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8 Oak Ridge, Tennessee

Skidmore, Owings & Merrill, 1949

The town of Oak Ridge, Tennessee was a "secret city" built for Manhattan Project employees and their families. Photo credit: Department of Energy

Prefabricated houses were assembled on unpaved, curving streets. Residents reported that when they visited nearby Knoxville, people there could always tell where they were from by the mud on their cars and boots. Photo credit: Department of Energy

The first 3,000 houses at Oak Ridge were prefabricated "cemesto" houses developed by the John B. Pierce Foundation. Photo credit: Department of Energy

The architecture and planning firm of Skidmore, Owings & Merrill designed Oak Ridge from the ground up, with curving streets between two parallel arterial roads. Photo credit: Department of Energy

While most residents of Oak Ridge lived in houses and dormitories, entire streets of trailers were brought in for small households. Photo credit: Department of Energy

Though Oak Ridge remained a "secret city" until after the end of World War II, daily life wasn't that different from anywhere else in the country. Photo credit: Department of Energy

Oak Ridge, Tennessee

Oak Ridge, Tennessee

How do you build a city of 75,000 people from scratch - and then keep it a secret?

It helps to have a good fence. During World War II, before the area was officially called Oak Ridge, the town's name was "Clinton Engineer Works," or "CEW." It sat on 60,000 fenced acres, with armed guards manning all entrances.

Why was it there? "CEW" was a U.S. Army "secret city" - and the place where much of the nuclear material for the Manhattan Project was created. Workers were sworn to secrecy, and most had little idea of what the work they were doing meant.

The city was initially projected to have 13,000 occupants. The architecture and planning firm of Skidmore, Owings & Merrill was chosen to design the buildings and lay out the city. Architect John Merrill proposed curving streets that followed the topography of the site, saving the Army money on grading in the process.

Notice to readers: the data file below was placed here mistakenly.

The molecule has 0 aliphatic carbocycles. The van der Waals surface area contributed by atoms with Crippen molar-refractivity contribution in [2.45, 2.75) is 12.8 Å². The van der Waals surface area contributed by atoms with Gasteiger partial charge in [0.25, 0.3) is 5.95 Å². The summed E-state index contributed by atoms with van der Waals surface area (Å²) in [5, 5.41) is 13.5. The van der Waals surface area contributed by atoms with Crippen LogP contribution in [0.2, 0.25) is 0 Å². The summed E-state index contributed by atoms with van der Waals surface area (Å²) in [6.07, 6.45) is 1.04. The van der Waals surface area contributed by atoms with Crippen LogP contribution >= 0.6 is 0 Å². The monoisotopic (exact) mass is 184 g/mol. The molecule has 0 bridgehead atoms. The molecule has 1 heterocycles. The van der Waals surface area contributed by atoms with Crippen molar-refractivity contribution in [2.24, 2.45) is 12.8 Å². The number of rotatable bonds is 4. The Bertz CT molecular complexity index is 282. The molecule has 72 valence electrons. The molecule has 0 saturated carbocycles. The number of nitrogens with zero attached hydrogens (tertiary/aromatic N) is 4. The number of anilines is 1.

Merrill worked with the John B. Pierce Foundation on the first round of housing to go up in Oak Ridge. Roughly 3,000 "alphabet" houses (in models A, B, C, D, and F) were assembled quickly from prefabricated panels. These "cemesto" panels, named for their cement and asbestos outer layers, were used experimentally throughout the 1940s for their light weight and superior insulating qualities (and were used on such projects as the Eames House) - and then just as quickly lost favor as new materials were developed.

By 1945, a town that had been planned to hold 13,000 people had a population of 75,000. The original dormitories, apartments, and houses were joined by thousands of trailers, plywood huts, and other forms of temporary housing. There were three commercial centers with 165 retail outlets, ten schools, an assortment of churches, a community center, and a swimming pool.

Within three years of its construction, "CEW" was the fifth largest city in Tennessee. In 1949, the resident-chosen new name of Oak Ridge became official.

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